In a statement to Eyewitness News, a school district spokeswoman said the decision to hold proms at the historic site's outdoor covered arena was made due to "COVID-19 considerations" and after dances were canceled last year due to the pandemic.
"This will allow our students and staff to be socially distanced, outdoors and protected from potential rain showers," the district said. "We are looking forward to providing all of our seniors with an official school prom, after COVID-19 prevented this event last spring."
LCISD also pointed at other districts in the area holding field trips at George Ranch as part of its reasoning to keep proms at the site.
The school district was recently met with pushback by a LCISD high school senior Zenobia Wiley who shed light on the prom plans through a Change.org petition.
"The majority of LCISD is comprised of minority students-around 60% to be clear. With this in mind, you can understand the disbelief from students, us Black students in particular, when it was revealed our prom would be held at George Ranch Historical Park, a former plantation," Wiley stated in her petition that started on Tuesday.
She continued, "We are aware it may be too late to get LCISD to change our prom location. The goal of this petition is to allow us to show the Board of Trustees just how unacceptable this decision was, with hopes that such an atrocity will never occur again."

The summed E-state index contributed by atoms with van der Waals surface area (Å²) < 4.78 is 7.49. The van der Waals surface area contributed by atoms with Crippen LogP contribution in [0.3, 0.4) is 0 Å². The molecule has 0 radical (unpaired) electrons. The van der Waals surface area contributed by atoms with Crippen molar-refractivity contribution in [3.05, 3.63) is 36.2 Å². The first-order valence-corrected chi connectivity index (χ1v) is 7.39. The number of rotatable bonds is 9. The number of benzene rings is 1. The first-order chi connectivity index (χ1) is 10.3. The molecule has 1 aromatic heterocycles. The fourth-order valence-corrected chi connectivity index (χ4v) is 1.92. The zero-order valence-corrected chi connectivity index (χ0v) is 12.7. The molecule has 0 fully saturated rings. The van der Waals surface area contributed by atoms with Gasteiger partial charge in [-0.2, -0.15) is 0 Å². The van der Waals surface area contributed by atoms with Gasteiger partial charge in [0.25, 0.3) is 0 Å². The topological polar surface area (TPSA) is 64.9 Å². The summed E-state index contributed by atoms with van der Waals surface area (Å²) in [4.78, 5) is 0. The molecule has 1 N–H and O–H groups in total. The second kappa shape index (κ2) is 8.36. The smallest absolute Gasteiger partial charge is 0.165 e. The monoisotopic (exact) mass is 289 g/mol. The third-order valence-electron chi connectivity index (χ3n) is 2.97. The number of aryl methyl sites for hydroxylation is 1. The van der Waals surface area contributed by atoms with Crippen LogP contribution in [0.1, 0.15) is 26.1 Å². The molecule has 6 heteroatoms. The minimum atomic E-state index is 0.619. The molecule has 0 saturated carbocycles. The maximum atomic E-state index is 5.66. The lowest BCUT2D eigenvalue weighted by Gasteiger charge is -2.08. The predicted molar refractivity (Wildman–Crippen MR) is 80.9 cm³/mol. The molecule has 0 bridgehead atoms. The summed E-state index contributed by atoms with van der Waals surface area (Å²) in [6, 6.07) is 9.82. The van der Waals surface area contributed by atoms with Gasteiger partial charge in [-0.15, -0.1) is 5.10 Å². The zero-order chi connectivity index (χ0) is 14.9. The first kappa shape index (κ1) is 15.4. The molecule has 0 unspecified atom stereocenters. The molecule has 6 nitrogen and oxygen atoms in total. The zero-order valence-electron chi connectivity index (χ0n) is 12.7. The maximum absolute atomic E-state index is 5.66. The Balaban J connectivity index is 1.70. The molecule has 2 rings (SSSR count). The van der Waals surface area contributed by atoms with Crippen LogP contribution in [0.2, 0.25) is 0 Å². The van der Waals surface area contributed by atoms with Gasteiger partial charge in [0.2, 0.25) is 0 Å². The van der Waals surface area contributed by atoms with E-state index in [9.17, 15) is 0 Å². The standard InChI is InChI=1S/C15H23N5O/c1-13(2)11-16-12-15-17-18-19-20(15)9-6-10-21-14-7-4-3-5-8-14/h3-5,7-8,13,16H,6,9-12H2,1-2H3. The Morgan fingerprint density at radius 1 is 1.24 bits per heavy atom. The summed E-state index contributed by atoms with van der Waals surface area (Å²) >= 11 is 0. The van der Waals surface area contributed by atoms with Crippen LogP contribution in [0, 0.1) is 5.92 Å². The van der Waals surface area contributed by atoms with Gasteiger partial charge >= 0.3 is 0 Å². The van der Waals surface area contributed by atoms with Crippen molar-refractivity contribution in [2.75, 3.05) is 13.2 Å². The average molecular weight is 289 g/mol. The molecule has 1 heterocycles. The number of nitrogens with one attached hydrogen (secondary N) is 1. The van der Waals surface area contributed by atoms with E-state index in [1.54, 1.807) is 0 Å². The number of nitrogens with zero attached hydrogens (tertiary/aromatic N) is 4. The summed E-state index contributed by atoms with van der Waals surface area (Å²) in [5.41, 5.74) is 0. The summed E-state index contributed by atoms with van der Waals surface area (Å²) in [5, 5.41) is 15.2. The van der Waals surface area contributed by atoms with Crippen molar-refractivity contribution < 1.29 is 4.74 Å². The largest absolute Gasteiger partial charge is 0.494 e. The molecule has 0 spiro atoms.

As of late Thursday morning, the petition was closing in on 1,000 signatures.
Eyewitness News has reached out to Wiley to elaborate on her petition as well as respond to LCISD's decision to keep proms held at George Ranch Historical Park.
SEE ALSO: Ft. Bend Co. approves moving controversial 'Jaybird' statue
The history behind George Ranch Historical Park, in brief
The current George Ranch site sits on more than 20,000 acres just off FM 762 in Richmond.
According to its website, the site preserves the "four-generational storyline" of the George family from its beginning in 1824.
The site mentions being a significant anchor of Fort Bend County history, and according to its blog, doesn't necessarily hide George Ranch's role in the slavery era. The ranch instead celebrates the contributions of freed Black cowboys who thrived during that challenging part of history.
"And while the racial tensions that impacted all of the south well into the 20th century certainly did not spare our area, Black cowboys encountered less prejudice and had more economic opportunity than many other African Americans," a George Ranch blog entry stated.
SEE ALSO: 95 slaves reinterred at Fort Bend school work site where they were found
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